Group Title: Mimeo report - University of Florida Everglades Experiment Station ; EES57-13
Title: Making and storing grass silage
Full Citation
Permanent Link:
 Material Information
Title: Making and storing grass silage
Series Title: Everglades Station Mimeo Report
Physical Description: 4 leaves. : ; 29 cm.
Language: English
Creator: Harrison, D. S ( Dalton Sidney ), 1920-
Everglades Experiment Station
Publisher: Everglades Experiment Station
Place of Publication: Belle Glade Fla
Publication Date: 1957
Subject: Silage -- Storage -- Florida   ( lcsh )
Genre: non-fiction   ( marcgt )
Statement of Responsibility: Dalton S. Harrison.
General Note: "March 1, 1957."
General Note: Caption title.
 Record Information
Bibliographic ID: UF00067523
Volume ID: VID00001
Source Institution: University of Florida
Rights Management: All rights reserved by the source institution and holding location.
Resource Identifier: oclc - 64684073

Full Text

Everg1adXttion MIeo Report r7-13 March 1, 1957



Dalton S. Harrison
Assistant Agricultural Engineer

Approximately 1300 tons of grass silage have been harvested at the Ever-
glades Experiment Station during the summers of 195, t55 and t'6. This
program was initiated in an attempt to partially solve the problem of winter
feed necessary for supplement when cold weather prohibits the growth of grass.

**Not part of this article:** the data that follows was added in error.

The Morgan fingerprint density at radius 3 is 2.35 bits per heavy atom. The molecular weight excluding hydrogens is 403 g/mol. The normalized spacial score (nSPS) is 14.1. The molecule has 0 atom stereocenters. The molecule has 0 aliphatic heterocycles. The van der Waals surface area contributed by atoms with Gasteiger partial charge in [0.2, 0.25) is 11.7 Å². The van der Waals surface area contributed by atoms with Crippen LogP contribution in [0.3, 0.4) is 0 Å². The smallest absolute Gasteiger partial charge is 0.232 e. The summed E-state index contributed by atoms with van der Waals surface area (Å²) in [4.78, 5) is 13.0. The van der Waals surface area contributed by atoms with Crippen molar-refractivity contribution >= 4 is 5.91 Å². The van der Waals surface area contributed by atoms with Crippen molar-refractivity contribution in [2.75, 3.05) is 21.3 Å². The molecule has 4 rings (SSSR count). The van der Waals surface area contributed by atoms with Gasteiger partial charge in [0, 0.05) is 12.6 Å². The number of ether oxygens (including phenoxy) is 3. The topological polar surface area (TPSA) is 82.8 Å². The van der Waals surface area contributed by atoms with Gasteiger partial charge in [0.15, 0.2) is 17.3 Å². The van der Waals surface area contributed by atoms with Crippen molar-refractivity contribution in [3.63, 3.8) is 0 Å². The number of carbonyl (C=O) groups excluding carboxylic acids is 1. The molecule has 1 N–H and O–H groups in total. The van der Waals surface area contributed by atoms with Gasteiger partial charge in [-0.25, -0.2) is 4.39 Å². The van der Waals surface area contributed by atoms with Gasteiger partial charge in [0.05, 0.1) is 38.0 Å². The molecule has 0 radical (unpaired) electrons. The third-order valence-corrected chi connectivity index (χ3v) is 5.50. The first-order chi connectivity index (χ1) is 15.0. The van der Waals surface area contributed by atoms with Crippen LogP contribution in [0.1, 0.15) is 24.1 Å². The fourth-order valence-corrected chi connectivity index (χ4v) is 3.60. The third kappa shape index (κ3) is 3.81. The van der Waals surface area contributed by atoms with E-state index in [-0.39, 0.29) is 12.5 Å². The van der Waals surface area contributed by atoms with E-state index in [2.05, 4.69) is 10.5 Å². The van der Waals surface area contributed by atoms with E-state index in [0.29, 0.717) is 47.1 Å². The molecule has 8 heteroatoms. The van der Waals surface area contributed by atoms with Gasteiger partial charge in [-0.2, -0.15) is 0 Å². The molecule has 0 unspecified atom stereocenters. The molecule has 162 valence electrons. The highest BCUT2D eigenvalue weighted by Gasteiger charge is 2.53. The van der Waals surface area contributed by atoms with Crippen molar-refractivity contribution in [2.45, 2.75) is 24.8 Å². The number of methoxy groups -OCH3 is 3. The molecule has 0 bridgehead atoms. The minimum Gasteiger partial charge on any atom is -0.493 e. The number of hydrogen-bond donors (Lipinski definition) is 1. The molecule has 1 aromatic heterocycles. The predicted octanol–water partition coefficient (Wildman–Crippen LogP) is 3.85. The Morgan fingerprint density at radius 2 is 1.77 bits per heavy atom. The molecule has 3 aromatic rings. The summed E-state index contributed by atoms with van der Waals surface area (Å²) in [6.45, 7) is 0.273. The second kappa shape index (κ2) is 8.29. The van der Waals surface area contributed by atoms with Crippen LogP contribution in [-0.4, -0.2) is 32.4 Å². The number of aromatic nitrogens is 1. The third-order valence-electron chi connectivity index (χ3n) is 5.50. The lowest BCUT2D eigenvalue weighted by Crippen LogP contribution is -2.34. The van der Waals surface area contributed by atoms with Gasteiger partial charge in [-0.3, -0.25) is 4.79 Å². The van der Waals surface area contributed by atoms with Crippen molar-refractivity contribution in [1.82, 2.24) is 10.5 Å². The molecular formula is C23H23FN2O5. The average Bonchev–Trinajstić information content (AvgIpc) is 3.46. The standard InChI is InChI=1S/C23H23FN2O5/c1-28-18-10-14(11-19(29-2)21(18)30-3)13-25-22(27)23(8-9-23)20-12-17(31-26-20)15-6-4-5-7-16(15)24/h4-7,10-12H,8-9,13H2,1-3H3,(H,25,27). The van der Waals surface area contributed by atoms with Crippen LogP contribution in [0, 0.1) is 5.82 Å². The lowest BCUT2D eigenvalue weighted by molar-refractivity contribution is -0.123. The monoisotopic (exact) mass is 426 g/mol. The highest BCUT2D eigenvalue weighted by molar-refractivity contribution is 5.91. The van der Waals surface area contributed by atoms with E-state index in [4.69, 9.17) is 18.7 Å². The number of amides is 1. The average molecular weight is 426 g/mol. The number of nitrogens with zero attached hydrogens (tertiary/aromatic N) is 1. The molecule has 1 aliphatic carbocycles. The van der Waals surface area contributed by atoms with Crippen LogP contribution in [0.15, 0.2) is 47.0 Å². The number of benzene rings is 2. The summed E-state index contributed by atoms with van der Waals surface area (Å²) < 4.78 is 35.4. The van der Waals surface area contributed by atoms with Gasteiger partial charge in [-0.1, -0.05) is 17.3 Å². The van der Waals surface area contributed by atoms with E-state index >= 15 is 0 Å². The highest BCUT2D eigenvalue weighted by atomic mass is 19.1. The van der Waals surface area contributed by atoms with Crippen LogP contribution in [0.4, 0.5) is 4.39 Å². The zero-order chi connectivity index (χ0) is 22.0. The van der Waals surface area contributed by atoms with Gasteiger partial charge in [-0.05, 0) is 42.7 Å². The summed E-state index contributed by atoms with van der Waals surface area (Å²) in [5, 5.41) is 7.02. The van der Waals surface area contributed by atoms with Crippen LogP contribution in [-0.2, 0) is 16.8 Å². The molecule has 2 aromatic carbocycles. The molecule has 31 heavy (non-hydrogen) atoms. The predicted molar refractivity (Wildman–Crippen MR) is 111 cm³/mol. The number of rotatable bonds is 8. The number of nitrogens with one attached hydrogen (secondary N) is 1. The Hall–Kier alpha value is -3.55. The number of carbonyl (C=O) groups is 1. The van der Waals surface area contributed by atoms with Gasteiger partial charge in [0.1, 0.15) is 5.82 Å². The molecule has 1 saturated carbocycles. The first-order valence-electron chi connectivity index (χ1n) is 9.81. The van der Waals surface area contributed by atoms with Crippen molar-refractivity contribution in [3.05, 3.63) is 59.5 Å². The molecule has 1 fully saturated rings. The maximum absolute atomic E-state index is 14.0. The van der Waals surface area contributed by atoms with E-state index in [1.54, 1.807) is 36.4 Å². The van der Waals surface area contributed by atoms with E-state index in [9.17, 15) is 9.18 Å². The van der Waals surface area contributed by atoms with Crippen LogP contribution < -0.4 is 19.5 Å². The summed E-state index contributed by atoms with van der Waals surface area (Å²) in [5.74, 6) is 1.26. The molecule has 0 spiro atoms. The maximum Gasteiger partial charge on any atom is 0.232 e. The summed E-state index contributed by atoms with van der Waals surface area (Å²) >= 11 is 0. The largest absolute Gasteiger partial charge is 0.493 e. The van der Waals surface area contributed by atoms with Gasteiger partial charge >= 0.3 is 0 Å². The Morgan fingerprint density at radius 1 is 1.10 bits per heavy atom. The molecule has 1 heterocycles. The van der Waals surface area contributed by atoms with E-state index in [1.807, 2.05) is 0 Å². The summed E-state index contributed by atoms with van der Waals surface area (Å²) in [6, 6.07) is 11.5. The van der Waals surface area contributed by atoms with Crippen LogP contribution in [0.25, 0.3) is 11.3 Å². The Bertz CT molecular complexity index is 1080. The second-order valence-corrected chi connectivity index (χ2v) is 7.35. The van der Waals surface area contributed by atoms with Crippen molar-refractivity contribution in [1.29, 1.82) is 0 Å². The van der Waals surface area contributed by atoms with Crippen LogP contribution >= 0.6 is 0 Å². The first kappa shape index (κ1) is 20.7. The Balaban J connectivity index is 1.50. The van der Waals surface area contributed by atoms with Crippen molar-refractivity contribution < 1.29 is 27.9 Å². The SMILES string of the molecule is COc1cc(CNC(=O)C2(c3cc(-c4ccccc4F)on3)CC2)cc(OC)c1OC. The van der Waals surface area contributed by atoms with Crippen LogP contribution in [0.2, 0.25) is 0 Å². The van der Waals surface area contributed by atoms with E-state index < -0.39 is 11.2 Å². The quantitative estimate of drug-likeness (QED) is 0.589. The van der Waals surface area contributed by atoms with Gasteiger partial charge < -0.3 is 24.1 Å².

This report is a summary of the progress.

Machinery & Equipment: For the program of harvesting grass silage a sickle
bar type forage harvester was used. This harvester is auxiliary engine powered.
Two PTO operated conveyor type wagons and boxes(h-ton capacity) were used for
hauling the silage to the horizontal and upright silos. Airplane tires were
mounted on the harvester and wagons. The rear wheels were dualed on the wagons
so as to provide greater flotation when being pulled across the bunker silo. A
Viking H-124S internal gear pump was used to pump undiluted molasses. A star-
wheel type fertilizer hopper was adapted to the harvester to distribute
bisulfite. Total cost of the above equipment amounted to approximately $4_,000.

Although the sickle bar harvester(auxiliary engine operated) was used for
harvesting the 1300 tons of silage, several other type forage harvesters have
been tested and/or observed at this Station. All of them harvested grass
silage satisfactorily.

One point worthy of mention is the fact that the "smaller the number of
working parts to a forage harvester, the less maintenance to be expected".
The "shredder" or flail type harvesters show great promise where silage is to
be placed in a silo and "self-fed"; that is, where no unloading of the silo